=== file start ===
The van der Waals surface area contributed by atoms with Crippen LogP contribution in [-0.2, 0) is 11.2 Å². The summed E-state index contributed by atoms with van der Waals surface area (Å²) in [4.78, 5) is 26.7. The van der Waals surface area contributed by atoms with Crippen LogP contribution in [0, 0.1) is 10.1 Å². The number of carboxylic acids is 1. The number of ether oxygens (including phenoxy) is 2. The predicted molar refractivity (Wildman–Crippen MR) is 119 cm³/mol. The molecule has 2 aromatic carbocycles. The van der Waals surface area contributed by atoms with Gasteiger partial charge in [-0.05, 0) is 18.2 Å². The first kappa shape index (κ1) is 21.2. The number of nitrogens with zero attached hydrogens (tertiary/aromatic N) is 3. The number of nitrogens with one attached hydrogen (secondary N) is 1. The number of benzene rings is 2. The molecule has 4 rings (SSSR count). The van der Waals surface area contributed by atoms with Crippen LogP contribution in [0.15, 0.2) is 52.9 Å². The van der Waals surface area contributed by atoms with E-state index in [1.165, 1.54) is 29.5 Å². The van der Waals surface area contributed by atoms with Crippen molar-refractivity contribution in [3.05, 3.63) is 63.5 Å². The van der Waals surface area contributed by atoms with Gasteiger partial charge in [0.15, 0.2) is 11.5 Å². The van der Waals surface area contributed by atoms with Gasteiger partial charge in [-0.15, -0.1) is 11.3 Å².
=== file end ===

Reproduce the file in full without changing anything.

The van der Waals surface area contributed by atoms with Crippen LogP contribution in [-0.2, 0) is 11.2 Å². The summed E-state index contributed by atoms with van der Waals surface area (Å²) in [4.78, 5) is 26.7. The van der Waals surface area contributed by atoms with Crippen LogP contribution in [0, 0.1) is 10.1 Å². The number of carboxylic acids is 1. The number of ether oxygens (including phenoxy) is 2. The predicted molar refractivity (Wildman–Crippen MR) is 119 cm³/mol. The molecule has 2 aromatic carbocycles. The van der Waals surface area contributed by atoms with Gasteiger partial charge in [-0.05, 0) is 18.2 Å². The first kappa shape index (κ1) is 21.2. The number of nitrogens with zero attached hydrogens (tertiary/aromatic N) is 3. The number of nitrogens with one attached hydrogen (secondary N) is 1. The number of benzene rings is 2. The molecule has 4 rings (SSSR count). The van der Waals surface area contributed by atoms with Crippen LogP contribution in [0.15, 0.2) is 52.9 Å². The van der Waals surface area contributed by atoms with E-state index in [1.165, 1.54) is 29.5 Å². The van der Waals surface area contributed by atoms with Crippen molar-refractivity contribution in [3.05, 3.63) is 63.5 Å². The van der Waals surface area contributed by atoms with Gasteiger partial charge in [0.15, 0.2) is 11.5 Å². The van der Waals surface area contributed by atoms with Gasteiger partial charge in [-0.15, -0.1) is 11.3 Å².